“Beginning of the end?” –Joe Vignati, Georgia Juvenile Justice Specialist
“We are finding out we don’t have too many friends” – Liz Ryan, Executive Director, Campaign for Youth Justice
Those two comments, made this week to JJ Today, sum up the sentiment as appropriators finalizes an agreement to make drastic cuts in funding for the Juvenile Justice and Delinquency Prevention Act. Click here for our breakdown of what is included in the “minibus” spending bill, but the bottom line is this: Title II grants to states and Juvenile Accountability Block Grants, the main conduits of federal funding into juvenile justice work, are nearly half of what they were in 2010.
What Vignati wondered aloud, many others privately wonder: Will there be, in fiscal 2013, any funding for activities related to the JJDPA? If not, will states and counties continue to adhere to the main tenets of the act: To keep kids out of adult jails, to handle status offenses without resorting to the deep end of the system, and to at least examine the reasons why disproportionate minority contact occurs?
What Ryan said, many are privately seething over. Advocates for the JJDPA are without a strong champion in the appropriations process, after years of enjoying some protection from Sens. Ted Kennedy (D-Mass.), Strom Thurmond (R-S.C.), and Sen.-turned-Veep Joe Biden. They see an administration everyone in the juvenile justice field expected to push reform and investment, now appearing uninterested in the Office of Juvenile Justice and Delinquency (OJJDP) and what it represents.
Some even believe that there is a desire in Obama’s Justice Department to see OJJDP, and perhaps the other agencies within the Office of Justice Programs, folded up into one entity managed by one Senate-confirmed leader.
“It certainly looks like it,” Ryan said. “There is no administrator, there was no advocating for the budget. Whether there is intent or neglect, that’s unclear.” Either way, “I’m appalled and deeply disappointed” in the administration’s efforts on juvenile justice.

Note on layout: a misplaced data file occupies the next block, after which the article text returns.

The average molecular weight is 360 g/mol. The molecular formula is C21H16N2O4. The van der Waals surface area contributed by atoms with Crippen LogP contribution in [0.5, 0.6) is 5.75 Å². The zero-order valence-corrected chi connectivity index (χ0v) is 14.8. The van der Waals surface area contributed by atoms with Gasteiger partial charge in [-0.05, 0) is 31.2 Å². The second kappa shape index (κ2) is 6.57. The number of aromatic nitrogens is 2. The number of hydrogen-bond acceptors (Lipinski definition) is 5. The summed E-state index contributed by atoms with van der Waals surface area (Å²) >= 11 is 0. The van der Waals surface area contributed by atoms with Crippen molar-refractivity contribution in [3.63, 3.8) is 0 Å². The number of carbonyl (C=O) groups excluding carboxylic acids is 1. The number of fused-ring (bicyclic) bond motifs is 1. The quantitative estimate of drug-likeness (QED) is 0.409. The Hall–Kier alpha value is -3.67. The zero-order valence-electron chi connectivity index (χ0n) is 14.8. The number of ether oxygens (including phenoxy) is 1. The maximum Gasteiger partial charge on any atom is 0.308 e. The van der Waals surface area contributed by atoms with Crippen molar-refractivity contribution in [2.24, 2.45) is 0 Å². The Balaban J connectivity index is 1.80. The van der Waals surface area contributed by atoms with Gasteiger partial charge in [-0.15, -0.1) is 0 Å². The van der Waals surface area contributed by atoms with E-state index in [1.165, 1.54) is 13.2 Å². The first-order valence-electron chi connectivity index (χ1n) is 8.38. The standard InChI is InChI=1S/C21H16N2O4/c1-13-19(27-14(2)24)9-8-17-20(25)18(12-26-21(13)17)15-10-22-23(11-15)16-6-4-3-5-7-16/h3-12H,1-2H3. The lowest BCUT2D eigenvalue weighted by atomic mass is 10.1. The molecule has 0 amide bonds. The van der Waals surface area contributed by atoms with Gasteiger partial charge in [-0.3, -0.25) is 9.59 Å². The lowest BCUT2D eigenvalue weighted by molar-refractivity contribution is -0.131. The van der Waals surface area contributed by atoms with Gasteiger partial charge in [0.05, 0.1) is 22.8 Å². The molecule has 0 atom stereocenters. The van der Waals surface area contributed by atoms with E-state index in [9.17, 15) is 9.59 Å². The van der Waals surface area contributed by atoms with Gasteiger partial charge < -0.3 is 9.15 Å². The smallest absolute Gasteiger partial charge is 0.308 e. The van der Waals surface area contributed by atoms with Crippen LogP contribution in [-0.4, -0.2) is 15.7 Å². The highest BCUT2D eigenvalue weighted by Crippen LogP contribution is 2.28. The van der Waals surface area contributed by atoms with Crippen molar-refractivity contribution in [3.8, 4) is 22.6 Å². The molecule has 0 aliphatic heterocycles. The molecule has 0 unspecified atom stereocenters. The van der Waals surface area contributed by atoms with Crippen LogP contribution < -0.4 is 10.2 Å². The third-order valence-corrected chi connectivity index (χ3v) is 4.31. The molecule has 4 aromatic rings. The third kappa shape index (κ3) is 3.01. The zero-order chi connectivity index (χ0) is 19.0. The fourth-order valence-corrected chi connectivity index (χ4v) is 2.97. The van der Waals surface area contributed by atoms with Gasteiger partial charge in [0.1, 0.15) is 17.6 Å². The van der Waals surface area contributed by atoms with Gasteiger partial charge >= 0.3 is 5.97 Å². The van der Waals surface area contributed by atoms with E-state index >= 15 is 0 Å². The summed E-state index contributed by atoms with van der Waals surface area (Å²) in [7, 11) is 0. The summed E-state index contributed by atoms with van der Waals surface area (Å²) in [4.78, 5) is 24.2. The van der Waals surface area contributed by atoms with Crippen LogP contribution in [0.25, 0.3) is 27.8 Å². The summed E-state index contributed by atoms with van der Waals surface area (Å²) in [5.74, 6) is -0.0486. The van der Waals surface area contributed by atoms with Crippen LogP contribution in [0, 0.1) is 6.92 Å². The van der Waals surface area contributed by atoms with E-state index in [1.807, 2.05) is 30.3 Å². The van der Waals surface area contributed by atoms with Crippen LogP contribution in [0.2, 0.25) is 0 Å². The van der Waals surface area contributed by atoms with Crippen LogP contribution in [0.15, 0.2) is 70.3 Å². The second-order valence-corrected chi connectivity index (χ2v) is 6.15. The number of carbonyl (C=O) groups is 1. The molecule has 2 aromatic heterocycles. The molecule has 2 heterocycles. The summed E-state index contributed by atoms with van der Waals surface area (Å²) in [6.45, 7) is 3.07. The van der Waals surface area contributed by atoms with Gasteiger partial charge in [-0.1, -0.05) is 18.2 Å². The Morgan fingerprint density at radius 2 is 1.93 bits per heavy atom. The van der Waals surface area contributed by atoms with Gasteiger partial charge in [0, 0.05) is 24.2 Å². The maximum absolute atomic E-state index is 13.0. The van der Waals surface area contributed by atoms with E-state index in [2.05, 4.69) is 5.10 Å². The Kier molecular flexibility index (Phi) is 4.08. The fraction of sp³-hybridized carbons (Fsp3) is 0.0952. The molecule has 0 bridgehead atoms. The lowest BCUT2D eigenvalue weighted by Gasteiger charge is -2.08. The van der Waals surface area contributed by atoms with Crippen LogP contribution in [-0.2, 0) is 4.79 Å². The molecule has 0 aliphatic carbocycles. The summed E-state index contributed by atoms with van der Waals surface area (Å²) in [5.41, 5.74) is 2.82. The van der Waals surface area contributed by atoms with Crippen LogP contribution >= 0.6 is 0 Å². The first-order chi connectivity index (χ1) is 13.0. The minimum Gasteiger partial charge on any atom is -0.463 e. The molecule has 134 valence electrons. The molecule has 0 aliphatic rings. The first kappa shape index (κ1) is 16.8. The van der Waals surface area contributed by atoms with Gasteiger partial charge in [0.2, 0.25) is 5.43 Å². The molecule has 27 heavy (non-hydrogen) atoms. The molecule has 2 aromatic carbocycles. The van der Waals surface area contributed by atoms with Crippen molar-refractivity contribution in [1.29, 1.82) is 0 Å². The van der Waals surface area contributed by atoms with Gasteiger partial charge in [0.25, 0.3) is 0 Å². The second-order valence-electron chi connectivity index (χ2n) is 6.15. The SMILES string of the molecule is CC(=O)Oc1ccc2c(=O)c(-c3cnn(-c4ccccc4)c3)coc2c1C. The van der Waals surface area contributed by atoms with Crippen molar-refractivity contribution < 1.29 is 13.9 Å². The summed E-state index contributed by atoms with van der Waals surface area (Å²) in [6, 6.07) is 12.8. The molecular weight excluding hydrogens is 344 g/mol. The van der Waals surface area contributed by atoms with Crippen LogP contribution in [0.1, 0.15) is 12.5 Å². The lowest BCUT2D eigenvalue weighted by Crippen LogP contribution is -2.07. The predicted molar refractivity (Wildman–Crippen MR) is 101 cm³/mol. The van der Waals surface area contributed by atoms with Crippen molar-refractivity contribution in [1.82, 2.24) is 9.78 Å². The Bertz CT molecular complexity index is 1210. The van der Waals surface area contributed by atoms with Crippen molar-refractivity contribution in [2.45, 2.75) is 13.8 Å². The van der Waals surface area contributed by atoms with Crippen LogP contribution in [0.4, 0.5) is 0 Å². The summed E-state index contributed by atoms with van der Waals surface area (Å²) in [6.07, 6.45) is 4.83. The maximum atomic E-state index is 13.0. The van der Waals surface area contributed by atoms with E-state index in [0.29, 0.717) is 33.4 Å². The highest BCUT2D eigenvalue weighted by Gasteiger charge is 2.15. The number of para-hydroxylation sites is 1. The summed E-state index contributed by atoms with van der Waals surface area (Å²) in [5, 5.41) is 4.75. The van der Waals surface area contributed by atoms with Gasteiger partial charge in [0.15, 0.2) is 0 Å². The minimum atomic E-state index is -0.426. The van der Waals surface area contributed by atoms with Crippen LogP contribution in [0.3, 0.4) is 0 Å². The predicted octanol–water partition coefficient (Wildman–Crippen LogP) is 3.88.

Back in July, JJ Today asked Assistant Attorney General Laurie Robinson, who heads OJP for Obama and did the same job for former President Bill Clinton, whether Justice planned to keep OJJDP intact regardless of the size of its appropriation.
“Yes,” she said flatly when asked if OJJDP would stay intact regardless of the appropriation. “I understand why people would worry … there’s no doubt in my mind at all that OJJDP stays.”
It isn’t the first time a Robinson-led OJP has been suspected of abuse or neglect of the agency. Youth Today Founder Bill Treanor, writing in 2003, cited several OJJDP staffers and juvenile justice leaders who saw Robinson’s Clinton-era restructuring proposal for OJP as the precursor to more overt attempts by the George W. Bush administration to dismantle the office.
***As advocates pivot toward 2013 now, Justice has a call to make in the near future when it comes to the Title II funds, which are directly connected to compliance with JJDPA: Keep the minimum allocation at $600,000, or lower it?
Keeping the minimum at $600,000 means OJJDP will have to cut Title II for the more populous states by 30 percent or more, for the second year in a row. Lowering it means participation in JJDPA will become even less attractive than it already is for small states.
Either way, the decision will impact a lot of the state employees tasked with managing JJDPA compliance and disbursement of federal funds. We asked OJJDP spokeswoman Starr Stepp whether OJJDP intended to drop the minimum below $600,000.
“It’s too early for us to comment on it,” Stepp replied after conferring the department leadership.
Meaning the department knows which way it will go, but won’t comment? Or a decision has not been made?
“It’s too early for us to comment,” Stepp repeated.
Fair enough! A certain media organization is going to ask that every week until you are ready to comment on it. State applications for formula grants will probably be due in late winter of 2012, but states submit those applications before allocations are finalized every year.